First-quarter update to 31 July
- Revenue up 19% to $2.69 billion (£2.15 billion)
- Adjusted pre-tax profit up 11% to $615 million (£492 million??)
- Net debt up 25% to $9.68 billion (£7.74 billion)
- Full-year ahead guidance unchanged
Chief executive Brendan Horgan said:
“We are executing well against all actionable components of our strategic growth plan, in end markets which remain robust. In the quarter, we invested $1.1 billion in capital across existing locations and greenfields and $361 million on nine bolt-on acquisitions, adding a combined 40 locations in North America.
“We are in a position of strength, with the operational flexibility and financial capacity to capitalise on the opportunities arising from these market conditions and ongoing structural change. Despite UK market conditions softening, we expect overall performance to be in line with our expectations and the Board looks to the future with confidence."
Rental company Ashtead Group (LSE:AHT) today detailed sales and profits ahead of City forecasts, with continued robust trading for its core US business more than countering hinderances at its much smaller Canadian and UK divisions.
Continued mega projects and supportive government legislation in the USA offset both strike actions impeding film production and hire in Canada, and tough UK comparatives given last year’s work for the Department of Health.
Shares fell 1% in UK trading having come into this latest news up by close to a fifth year-to-date. Shares in UK focused Speedy Hire (LSE:SDY) are down by a similar amount in 2023, while the FTSE 100 index itself is up less than 1%.
Ashtead, which trades under the Sunbelt brand, rents a full range of construction and industrial equipment with over four-fifths of its sales coming from the US.
Total group sales during this first quarter to the end of July climbed 19% to $2.69 billion, pushing adjusted profit up 11% to $615 million, beating analyst estimates of $596 million.
US sales rose 22% to $2.3 billion, aided by higher levels of used equipment sales given improved fleet deliveries and strong second-hand markets, vastly overshadowing a 2% fall in UK revenue to £178 million.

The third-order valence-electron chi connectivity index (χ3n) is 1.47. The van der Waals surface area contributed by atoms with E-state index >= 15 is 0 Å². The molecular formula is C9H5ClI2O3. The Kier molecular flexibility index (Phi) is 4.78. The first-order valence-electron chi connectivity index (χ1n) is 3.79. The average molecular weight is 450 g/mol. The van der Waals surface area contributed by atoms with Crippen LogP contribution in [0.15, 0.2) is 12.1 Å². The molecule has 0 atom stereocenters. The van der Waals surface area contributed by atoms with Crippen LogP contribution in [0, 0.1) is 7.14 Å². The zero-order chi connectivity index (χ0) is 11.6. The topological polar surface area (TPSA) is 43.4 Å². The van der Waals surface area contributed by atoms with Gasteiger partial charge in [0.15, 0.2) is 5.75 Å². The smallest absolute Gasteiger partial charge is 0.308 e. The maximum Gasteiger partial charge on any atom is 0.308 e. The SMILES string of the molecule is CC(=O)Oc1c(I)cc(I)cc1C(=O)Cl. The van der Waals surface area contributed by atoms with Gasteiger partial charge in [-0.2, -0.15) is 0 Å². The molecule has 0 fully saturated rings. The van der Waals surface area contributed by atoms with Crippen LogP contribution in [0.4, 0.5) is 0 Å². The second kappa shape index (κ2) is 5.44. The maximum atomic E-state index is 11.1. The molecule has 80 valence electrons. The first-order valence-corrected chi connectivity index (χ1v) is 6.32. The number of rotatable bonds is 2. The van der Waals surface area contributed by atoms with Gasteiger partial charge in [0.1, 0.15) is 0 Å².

Broker Morgan Stanley reiterated its ‘overweight’ stance on the shares post the results, with the company still one of its top picks.
Second-quarter results are scheduled for 5 December.
Started in the village of Ashtead in Surrey in 1947, the company today rents out more than 900,000 items to over 800,000 different customers. It hires out aerial platforms, air compressors, heaters, and forklift trucks among other things. With the US accounting for around 85% of its sales, it previously switched to reporting its results and dividend payments in US dollars from UK pounds. The UK and Canada account for around 8% and 6% respectively.
For investors, increased borrowing costs and the relationship between interest rates, property prices and construction activity should not be overlooked. Group net debt and financing costs have risen, costs generally for businesses remain elevated, while a price-to-net asset value above the three-year average may also suggest the shares are not obviously cheap.
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On the upside, mega projects and government initiatives in the US have helped it deliver another record quarter. Bolt-on acquisitions continue to help increase its location diversity, improved supply chains following the pandemic have allowed increased equipment sales, while the dividend payment has increased more than 15 years in a row.
In all, and while some caution remains sensible, an analyst consensus estimate of fair value at over £64 per share points towards continued optimism in the City.
- Ongoing bolt-on acquisitions
- Progressive dividend payment
- Tough economic backdrop
- High dependency on US business
The average rating of stock market analysts:
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